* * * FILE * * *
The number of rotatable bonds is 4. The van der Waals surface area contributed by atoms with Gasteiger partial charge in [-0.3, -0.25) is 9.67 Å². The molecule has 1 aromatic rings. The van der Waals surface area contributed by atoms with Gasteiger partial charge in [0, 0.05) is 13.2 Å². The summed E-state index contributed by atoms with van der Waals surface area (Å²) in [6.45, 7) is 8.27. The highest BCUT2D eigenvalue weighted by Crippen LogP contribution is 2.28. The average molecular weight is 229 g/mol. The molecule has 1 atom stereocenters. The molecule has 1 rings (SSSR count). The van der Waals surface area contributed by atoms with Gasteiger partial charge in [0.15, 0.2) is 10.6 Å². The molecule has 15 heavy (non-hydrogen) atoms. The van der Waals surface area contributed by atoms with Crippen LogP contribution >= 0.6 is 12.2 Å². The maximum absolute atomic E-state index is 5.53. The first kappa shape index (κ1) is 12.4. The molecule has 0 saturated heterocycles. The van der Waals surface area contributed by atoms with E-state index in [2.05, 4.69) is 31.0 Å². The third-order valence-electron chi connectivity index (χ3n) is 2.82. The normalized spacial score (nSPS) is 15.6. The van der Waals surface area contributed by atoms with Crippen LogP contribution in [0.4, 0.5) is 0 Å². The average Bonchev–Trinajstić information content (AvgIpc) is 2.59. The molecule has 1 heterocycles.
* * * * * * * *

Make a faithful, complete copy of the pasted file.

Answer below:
The number of rotatable bonds is 4. The van der Waals surface area contributed by atoms with Gasteiger partial charge in [-0.3, -0.25) is 9.67 Å². The molecule has 1 aromatic rings. The van der Waals surface area contributed by atoms with Gasteiger partial charge in [0, 0.05) is 13.2 Å². The summed E-state index contributed by atoms with van der Waals surface area (Å²) in [6.45, 7) is 8.27. The highest BCUT2D eigenvalue weighted by Crippen LogP contribution is 2.28. The average molecular weight is 229 g/mol. The molecule has 1 atom stereocenters. The molecule has 1 rings (SSSR count). The van der Waals surface area contributed by atoms with Gasteiger partial charge in [0.15, 0.2) is 10.6 Å². The molecule has 15 heavy (non-hydrogen) atoms. The van der Waals surface area contributed by atoms with Crippen LogP contribution >= 0.6 is 12.2 Å². The maximum absolute atomic E-state index is 5.53. The first kappa shape index (κ1) is 12.4. The molecule has 0 saturated heterocycles. The van der Waals surface area contributed by atoms with E-state index in [2.05, 4.69) is 31.0 Å². The third-order valence-electron chi connectivity index (χ3n) is 2.82. The normalized spacial score (nSPS) is 15.6. The van der Waals surface area contributed by atoms with Crippen LogP contribution in [0.4, 0.5) is 0 Å². The average Bonchev–Trinajstić information content (AvgIpc) is 2.59. The molecule has 1 heterocycles.